Get a couple of long wires, one red and one black. Connect the red wire to RA0 (pin 2) and the black wire to VSS (pin 8). Connect the other end of one wire to the top row of holes in the protoboard’s speaker connection, and the other wire to the bottom row. It does not matter which wire goes in which spot.

If you run the timetest.S program now, you will hear a series of quiet, dull clicks. This is because 1Hz is much too slow an oscillation for the human mind to perceive as a tone. If you change the time passed in to time_to_iter so it is much shorter, you will hear a tone.

Assembly code

Use this assembly program as a starting point for your work:

# song.S
# Plays a song
# Written by Janet Davis, 23 October 2013
# Last revised by YOUR NAME(S), THE DATE

#define OFF                 0x0
#define ON                  0x1
#define CLOCK_RATE          4000000 // Cycles per sec for this CPU
#define CPI                 1       // Cycles per instruction
#define IC                  3       // Instructions per loop
#define MICROSEC_PER_SEC    1000000 // Microseconds per second

# C-major scale
# Reference: http://en.wikipedia.org/wiki/Piano_key_frequencies
#define REST        0       // Use 0 to represent rests (no sound played)
#define C           3822    // Period in microseconds for middle C
#define CSHRP       3608    // Period in microseconds for middle C#
#define D           3405    // Period in microseconds for D above middle C
#define DSHRP       3214    // Period in microseconds for D# above middle C
#define E           3034    // Period in microseconds for E above middle C
#define F           2863    // Period in microseconds for F above middle C
#define FSHRP       2703    // Period in microseconds for F# above middle C
#define G           2551    // Period in microseconds for G above middle C
#define GSHRP       2408    // Period in microseconds for G# above middle C
#define A           2273    // Period in microseconds for A above middle C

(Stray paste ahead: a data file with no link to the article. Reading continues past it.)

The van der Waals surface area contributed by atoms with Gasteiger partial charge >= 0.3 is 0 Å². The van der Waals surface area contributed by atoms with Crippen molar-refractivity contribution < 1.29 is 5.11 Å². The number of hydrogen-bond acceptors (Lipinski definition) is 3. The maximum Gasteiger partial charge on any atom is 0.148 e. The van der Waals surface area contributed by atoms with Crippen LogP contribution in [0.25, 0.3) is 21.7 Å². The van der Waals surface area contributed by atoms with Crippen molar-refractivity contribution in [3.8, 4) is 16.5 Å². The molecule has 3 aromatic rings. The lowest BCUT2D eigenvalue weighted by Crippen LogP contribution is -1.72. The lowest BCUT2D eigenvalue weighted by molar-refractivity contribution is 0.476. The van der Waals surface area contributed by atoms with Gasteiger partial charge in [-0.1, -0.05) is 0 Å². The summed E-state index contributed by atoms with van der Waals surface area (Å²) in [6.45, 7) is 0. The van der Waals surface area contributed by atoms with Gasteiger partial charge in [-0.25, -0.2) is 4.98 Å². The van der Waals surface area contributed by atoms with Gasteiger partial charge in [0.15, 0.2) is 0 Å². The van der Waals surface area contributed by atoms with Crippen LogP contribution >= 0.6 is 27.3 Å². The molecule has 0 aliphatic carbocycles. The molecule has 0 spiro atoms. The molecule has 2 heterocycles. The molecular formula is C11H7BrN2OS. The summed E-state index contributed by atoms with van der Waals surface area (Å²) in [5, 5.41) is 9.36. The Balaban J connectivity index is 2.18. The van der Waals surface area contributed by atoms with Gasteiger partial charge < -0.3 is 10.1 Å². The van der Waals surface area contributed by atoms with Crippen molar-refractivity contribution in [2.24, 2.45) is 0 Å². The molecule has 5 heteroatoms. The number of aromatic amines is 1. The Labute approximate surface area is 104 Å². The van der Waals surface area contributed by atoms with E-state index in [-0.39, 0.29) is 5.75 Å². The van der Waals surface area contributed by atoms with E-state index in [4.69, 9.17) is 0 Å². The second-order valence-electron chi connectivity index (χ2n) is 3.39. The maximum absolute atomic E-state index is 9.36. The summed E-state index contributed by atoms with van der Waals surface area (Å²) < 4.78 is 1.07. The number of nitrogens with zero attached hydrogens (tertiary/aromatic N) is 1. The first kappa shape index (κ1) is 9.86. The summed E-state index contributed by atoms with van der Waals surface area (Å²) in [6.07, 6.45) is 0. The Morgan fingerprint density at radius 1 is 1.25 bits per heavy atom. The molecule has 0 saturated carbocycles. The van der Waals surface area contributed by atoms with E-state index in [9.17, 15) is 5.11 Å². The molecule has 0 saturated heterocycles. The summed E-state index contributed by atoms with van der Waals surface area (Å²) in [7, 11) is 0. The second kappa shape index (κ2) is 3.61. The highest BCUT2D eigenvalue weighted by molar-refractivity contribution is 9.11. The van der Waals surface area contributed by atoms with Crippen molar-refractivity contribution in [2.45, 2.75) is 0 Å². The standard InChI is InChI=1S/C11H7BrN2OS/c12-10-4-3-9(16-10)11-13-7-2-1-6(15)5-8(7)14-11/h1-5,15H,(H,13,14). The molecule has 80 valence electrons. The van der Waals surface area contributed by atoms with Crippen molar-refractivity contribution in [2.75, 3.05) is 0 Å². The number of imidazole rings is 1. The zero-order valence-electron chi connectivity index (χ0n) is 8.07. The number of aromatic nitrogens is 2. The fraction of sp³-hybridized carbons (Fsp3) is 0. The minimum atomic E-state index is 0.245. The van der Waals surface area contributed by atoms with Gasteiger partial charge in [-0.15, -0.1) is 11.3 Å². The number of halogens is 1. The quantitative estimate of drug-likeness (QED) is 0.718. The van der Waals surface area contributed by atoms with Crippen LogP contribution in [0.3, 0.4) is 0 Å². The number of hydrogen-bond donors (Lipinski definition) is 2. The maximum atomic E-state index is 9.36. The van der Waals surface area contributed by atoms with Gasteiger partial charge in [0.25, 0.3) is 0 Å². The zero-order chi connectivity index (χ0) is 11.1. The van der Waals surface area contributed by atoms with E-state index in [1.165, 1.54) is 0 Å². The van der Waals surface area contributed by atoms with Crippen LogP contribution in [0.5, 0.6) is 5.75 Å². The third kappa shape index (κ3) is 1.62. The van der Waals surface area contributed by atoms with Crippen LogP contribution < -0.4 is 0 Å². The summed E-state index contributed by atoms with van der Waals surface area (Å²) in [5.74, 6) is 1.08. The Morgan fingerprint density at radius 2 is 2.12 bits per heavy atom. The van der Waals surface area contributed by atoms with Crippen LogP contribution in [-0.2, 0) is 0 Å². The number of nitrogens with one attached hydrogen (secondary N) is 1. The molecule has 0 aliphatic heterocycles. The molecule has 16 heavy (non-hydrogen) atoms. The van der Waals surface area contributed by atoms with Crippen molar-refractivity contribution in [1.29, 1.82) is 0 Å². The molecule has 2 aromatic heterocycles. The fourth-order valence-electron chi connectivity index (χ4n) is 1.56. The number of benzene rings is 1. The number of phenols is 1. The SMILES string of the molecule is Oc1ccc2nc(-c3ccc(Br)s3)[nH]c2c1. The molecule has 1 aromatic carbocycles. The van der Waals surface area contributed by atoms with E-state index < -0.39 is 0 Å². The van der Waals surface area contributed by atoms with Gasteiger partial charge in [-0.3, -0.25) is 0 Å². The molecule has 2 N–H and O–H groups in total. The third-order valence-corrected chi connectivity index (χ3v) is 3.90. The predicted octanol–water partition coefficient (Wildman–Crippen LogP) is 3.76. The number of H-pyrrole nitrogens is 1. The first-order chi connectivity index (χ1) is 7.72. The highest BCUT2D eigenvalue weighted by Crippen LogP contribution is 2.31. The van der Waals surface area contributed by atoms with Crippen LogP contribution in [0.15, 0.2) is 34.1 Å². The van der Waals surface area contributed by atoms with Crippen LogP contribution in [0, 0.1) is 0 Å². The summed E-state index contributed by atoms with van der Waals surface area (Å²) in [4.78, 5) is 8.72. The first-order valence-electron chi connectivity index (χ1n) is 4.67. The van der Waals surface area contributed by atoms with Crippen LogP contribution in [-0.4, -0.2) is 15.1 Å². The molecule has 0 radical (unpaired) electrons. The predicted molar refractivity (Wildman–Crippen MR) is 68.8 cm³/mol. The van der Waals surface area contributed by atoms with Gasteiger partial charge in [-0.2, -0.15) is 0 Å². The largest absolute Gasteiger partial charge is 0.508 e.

#define Bee         2025    // Period in microseconds for B above middle C
#define CC          1911    // Period in microseconds for C above middle C
                            // (Note this is half of middle C!)
# Durations
#define WHOLE       2000000  // Whole note (microseconds)
#define DTHALF      1500000  // Dotted half note
#define HALF        1000000  // Half note
#define DTQUART      750000  // Dotted quarter note
#define QUARTER      500000  // Quartner note
#define EIGHTH       250000  // Eighth note
#define SIXTEENTH    125000  // Sixteenth note
#define BREATH        10000  // A breath between phrases

# The song (Rodgers & Hammerstein, 1959)
# notes and durations are arrays stored in memory.
# songlength, also stored in memory, gives the size of the arrays.
# Reference for data segment format: 
# http://web.archive.org/web/20091112173310/http://www.cs.umd.edu/class/sum2003/cmsc311/Notes/Mips/dataseg.html
.data
songlength:
.word 65

notes:
.word C,       REST,    D,       E,       REST, \
      C,       E,       C,       E,       REST, \
      D,       E,       F,       F,       E,       D,       F,       REST, \
      E,       F,       G,       E,       G,       E,       G,       REST, \
      F,       G,       A,       A,       G,       F,       A,       REST, \
      G,       C,       D,       E,       F,       G,       A,       REST, \
      A,       D,       E,       FSHRP,   G,       A,       Bee,     REST, \
      Bee,     E,       FSHRP,   GSHRP,   A,       Bee,     CC,      REST, \
      F,       F,       A,       F,       Bee,     G,       CC


durations:
.word QUARTER, EIGHTH,  EIGHTH,  QUARTER, EIGHTH, \
      EIGHTH,  QUARTER, QUARTER, HALF,    BREATH, \
      DTQUART, EIGHTH,  EIGHTH,  EIGHTH,  EIGHTH,  EIGHTH,  WHOLE,   BREATH, \
      DTQUART, EIGHTH,  DTQUART, EIGHTH,  QUARTER, QUARTER, HALF,    BREATH, \
      DTQUART, EIGHTH,  EIGHTH,  EIGHTH,  EIGHTH,  EIGHTH,  WHOLE,   BREATH, \
      DTQUART, EIGHTH,  EIGHTH,  EIGHTH,  EIGHTH,  EIGHTH,  WHOLE,   BREATH, \
      DTQUART, EIGHTH,  EIGHTH,  EIGHTH,  EIGHTH,  EIGHTH,  WHOLE,   BREATH, \
      DTQUART, EIGHTH,  EIGHTH,  EIGHTH,  EIGHTH,  EIGHTH,  DTHALF,  BREATH, \
      EIGHTH,  EIGHTH,  QUARTER, QUARTER, QUARTER, QUARTER, DTHALF

# The program starts here